November 9, 2016
In January, Chrome will begin placing a “not secure” warning on the left of its address bar for websites that do not use strong HTTPS-connected encryption, which accounts for nearly half of the world’s existing sites. Up until then, Chrome has only posted warnings on HTTPS sites with faulty encryption. Later in 2017, Chrome plans to expand the categories of sites for which it will issue warnings, including any unencrypted pages visited via Chrome’s Incognito and any HTTP site offering downloads.
Wired reports that users will see a “telltale lack of a green padlock” and that many sites that have not yet adopted HTTPS are “set for an unpleasant wakeup call when they fail those tests.”
“This is really important,” said Josh Aas, founder of nonprofit Let’s Encrypt. “There’s no more effective motivator for websites to switch to HTTPS than the browser’s user interface.”
But switching to HTTPS from HTTP isn’t always a simple task, since “many complex media sites with elements like ads and video, for instance, are dependent on those outside data sources to encrypt every piece of content before they can meet Google’s bar.”
When moving its website to HTTPS, Wired needed five months to “iron out issues like insecure third-party content and, ironically, maintaining the site’s high rankings in search results while changing all of its Web addresses.” In late 2014, The New York Times challenged news sites to switch to HTTPS by end of 2015, “but still hasn’t achieved that standard itself.”
Google is pushing HTTPS because it “loves the open Web, where its search engine reigns supreme and its ads rake in the vast majority of the company’s $80 billion a year in revenue.”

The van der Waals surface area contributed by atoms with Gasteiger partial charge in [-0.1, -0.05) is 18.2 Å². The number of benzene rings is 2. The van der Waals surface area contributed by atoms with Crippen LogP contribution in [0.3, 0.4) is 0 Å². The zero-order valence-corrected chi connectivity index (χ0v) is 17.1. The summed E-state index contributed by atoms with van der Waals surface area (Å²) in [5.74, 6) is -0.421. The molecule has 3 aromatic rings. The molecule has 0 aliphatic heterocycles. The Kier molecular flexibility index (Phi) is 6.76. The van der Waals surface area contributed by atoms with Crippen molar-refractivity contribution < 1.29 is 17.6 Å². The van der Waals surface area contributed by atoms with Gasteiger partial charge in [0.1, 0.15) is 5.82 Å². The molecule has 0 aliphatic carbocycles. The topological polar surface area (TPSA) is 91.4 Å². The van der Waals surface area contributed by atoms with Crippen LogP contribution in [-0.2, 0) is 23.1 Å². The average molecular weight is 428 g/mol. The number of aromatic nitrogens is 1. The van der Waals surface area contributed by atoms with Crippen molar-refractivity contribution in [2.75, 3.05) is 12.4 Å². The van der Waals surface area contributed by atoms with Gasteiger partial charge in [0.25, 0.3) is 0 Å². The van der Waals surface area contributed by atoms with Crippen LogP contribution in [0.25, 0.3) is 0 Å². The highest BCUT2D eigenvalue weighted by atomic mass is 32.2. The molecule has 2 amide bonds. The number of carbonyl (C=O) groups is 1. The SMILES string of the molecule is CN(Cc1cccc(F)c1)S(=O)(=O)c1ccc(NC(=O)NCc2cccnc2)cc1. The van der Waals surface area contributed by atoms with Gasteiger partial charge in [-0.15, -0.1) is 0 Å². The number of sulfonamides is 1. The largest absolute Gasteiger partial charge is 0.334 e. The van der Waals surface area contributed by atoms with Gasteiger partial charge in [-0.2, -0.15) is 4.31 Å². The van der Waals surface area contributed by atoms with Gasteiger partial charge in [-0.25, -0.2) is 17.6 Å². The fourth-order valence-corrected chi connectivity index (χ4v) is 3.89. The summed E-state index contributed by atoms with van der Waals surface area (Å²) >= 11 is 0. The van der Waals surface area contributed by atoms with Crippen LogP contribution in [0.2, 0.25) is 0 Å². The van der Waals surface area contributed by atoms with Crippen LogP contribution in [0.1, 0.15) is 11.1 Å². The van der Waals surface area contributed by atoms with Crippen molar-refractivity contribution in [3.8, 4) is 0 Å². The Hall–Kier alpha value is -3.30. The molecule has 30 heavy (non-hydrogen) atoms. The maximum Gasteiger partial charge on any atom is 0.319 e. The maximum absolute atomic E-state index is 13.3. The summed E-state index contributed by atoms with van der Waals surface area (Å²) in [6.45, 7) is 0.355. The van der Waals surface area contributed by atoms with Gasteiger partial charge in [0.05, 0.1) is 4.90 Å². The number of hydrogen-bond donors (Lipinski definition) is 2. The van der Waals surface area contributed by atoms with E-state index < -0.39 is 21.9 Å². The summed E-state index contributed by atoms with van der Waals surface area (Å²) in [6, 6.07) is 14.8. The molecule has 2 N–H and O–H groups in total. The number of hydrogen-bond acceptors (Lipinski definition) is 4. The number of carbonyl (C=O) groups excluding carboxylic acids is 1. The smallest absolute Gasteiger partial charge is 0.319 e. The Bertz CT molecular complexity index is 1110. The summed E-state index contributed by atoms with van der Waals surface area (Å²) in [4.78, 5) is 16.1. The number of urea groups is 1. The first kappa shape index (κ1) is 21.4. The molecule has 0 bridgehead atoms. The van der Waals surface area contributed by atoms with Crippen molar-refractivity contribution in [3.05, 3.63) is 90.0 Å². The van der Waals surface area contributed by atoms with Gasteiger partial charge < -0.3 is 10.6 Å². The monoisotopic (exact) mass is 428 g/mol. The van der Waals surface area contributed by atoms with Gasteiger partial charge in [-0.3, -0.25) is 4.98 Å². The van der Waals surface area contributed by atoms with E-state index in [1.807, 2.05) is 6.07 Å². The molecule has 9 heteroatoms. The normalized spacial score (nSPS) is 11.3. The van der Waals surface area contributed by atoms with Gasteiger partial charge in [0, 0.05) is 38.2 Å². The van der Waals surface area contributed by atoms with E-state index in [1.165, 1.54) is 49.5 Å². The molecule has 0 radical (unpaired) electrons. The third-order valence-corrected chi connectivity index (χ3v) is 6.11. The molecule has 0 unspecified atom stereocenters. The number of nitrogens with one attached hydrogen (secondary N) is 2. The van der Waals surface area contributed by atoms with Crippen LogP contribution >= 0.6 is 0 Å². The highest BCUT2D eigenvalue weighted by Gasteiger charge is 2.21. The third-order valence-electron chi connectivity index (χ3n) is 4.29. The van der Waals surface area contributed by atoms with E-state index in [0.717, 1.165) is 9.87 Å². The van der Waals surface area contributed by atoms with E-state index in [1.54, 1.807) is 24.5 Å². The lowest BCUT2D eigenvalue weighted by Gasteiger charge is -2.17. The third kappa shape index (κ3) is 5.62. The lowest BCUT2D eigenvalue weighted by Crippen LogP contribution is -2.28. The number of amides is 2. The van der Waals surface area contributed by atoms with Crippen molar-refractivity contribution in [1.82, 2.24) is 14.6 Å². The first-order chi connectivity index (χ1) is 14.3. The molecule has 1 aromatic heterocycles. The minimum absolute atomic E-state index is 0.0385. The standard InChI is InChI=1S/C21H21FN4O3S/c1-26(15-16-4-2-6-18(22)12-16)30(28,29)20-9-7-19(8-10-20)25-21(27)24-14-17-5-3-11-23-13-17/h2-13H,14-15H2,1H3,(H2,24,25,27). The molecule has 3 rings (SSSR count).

Google’s head of security for Chrome Parisa Tabriz says that, to compete with mobile apps, “Google wants Web pages to be able to reach deeper into your computer’s resources … that apps routinely use.” To protect privacy, however, sites need to be secure. “You wouldn’t want a man-in-the-middle to be able to access those things,” said Tabriz, referring to “hackers who intercept and eavesdrop on HTTP data as it’s traveling from your computer to a Web server and back.”
Tabriz’s team is keeping score of “the exact fraction of sites visited through Chrome that are encrypted, broken down by country and operating system.” Among the results, about 51 percent of Windows’ Chrome traffic is encrypted and 60 percent for macOS, whereas only 43 percent of Android is encrypted.
With regard to countries, “60 percent of Windows users’ Chrome connections are encrypted in the U.S., only 47 percent are protected in Turkey and only a third in Japan.” The goal is to make HTTPS so ubiquitous that “users can rightly assume their traffic is encrypted unless they see an alert to the contrary.”